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CMV Testing: Why You Don’t Need Legislation to Make It a Good Idea

August 20, 2019
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CMV is the leading non-genetic cause of sensorineural hearing loss in infancy and childhood. Identification of newborns with congenital CMV infection can improve their outcomes by early intervention programs and/or antiviral treatment.

Cytomegalovirus, or CMV, infects almost everyone at some point in time, and it is one of the most common congenital infections worldwide. While CMV remains latent most of the time in the majority of people, for some, CMV may have a variety of symptoms, ranging from mild to severe.

The biggest problem with CMV arises if a pregnant woman transmits CMV to her unborn baby through the placenta. About one in every 200 babies is born with congenital CMV infection. Of those infected, about 10% will experience symptomatic CMV disease. The most common symptom of CMV in newborns is hearing loss.

While studies have shown that identifying and treating congenital CMV in babies in the first month of age has been linked to improved hearing outcomes, only a few states mandate a test for CMV when a newborn does not pass the hearing screen. Pablo Sánchez, MD, principal investigator in the Center for Perinatal Research at the Abigail Wexner Research Institute and a neonatologist and pediatric infectious diseases specialist at Nationwide Children’s Hospital, suggests this is not something that physicians should rely on legislation to dictate but rather something practitioners and health care professionals should be doing regardless.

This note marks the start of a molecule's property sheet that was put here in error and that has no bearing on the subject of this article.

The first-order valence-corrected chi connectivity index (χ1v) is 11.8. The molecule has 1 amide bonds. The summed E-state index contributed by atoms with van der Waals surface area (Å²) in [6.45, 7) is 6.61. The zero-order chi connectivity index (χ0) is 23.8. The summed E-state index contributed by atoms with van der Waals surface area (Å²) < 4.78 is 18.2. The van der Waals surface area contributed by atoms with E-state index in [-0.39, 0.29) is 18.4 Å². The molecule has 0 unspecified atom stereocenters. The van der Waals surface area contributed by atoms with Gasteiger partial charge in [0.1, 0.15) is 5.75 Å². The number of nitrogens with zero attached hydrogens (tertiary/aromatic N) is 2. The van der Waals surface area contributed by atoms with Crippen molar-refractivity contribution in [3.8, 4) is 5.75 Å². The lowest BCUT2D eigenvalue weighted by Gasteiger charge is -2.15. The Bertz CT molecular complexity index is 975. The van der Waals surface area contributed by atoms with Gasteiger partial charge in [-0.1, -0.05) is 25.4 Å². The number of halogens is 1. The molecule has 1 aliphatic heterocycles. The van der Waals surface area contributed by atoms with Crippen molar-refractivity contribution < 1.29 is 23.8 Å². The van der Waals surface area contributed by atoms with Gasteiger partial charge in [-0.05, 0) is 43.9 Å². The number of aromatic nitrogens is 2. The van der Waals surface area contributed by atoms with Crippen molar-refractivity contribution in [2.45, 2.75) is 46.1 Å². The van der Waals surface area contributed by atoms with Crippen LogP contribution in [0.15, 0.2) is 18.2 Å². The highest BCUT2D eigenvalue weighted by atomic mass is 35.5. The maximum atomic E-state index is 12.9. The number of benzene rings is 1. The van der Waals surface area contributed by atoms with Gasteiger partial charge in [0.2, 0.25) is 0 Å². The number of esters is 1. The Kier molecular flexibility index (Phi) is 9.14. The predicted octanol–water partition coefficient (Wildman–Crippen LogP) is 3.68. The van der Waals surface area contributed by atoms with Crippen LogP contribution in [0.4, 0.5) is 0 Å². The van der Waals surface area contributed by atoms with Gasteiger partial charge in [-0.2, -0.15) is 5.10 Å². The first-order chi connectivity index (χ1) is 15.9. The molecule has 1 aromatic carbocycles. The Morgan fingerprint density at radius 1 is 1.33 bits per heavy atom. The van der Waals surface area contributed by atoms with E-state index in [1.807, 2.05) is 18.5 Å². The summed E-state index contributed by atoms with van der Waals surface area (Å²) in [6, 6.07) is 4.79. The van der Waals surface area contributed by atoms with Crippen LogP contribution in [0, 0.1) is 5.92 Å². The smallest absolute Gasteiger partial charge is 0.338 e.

“Any baby, infant, or patient who does not pass a hearing test, we as health care professionals should want to know why,” Dr. Sanchez says. “We should not need legislators to tell us to do this. It should be part of medical practice.”

Even before the baby is born and refers on the hearing test, it is possible to determine if a baby will be born with congenital CMV during amniocentesis testing.  Testing a mother for CMV, however, is generally not recommended unless there are symptoms of concern in the fetus. This is because the fetus could get infected even if the mother has had CMV before becoming pregnant. Pregnant women can get CMV for the first time during the pregnancy but they also can get infected again with a different strain of the virus.   

Studies show that antiviral therapy in the first month of age can positively affect the hearing outcomes of infants. Unfortunately, treatment of pregnant women with immune globulin against CMV has not prevented the fetus from becoming infected with CMV. Studies of antiviral treatment of pregnant women to prevent serious infection of the fetus need to be done. 

“It has been said, and I agree, that a CMV vaccine is the number one priority so CMV infection of the fetus can be prevented. Unfortunately, we are not there yet. Several potential CMV vaccines are in early stages of development and study, but it has been a difficult process,” Dr. Sánchez says. 

“Until then, the best way to help mothers prevent CMV infection is to educate them about the virus and on how they can get infected. CMV can be present in all of our body fluids, and we get infected by sharing those body fluids like saliva that contain CMV with others. We often drink from other people’s cups and water bottles, or we don’t wash our hands after diaper changes, and if those fluids contain CMV, we become infected. The only way, however, to know if the fetus was infected with CMV is by testing the baby for CMV before 3 weeks of age, and if there are symptoms of the infection, initiating treatment before a month of age.”

For more information about CMV, visit the Nationwide Children’s infectious disease website or the National CMV Foundation’s website.

In honor of June being Congenital Cytomegalovirus Awareness Month, the 45th episode of Nationwide Children’s PediaCast CME focuses on this topic. The podcast, featuring Dr. Mike Patrick and Dr. Pablo Sánchez, dives into congenital CMV, exploring the cause, diagnosis, treatment and more.

You can listen to the episode wherever podcasts are found.

 

Image credit: Adobe Stock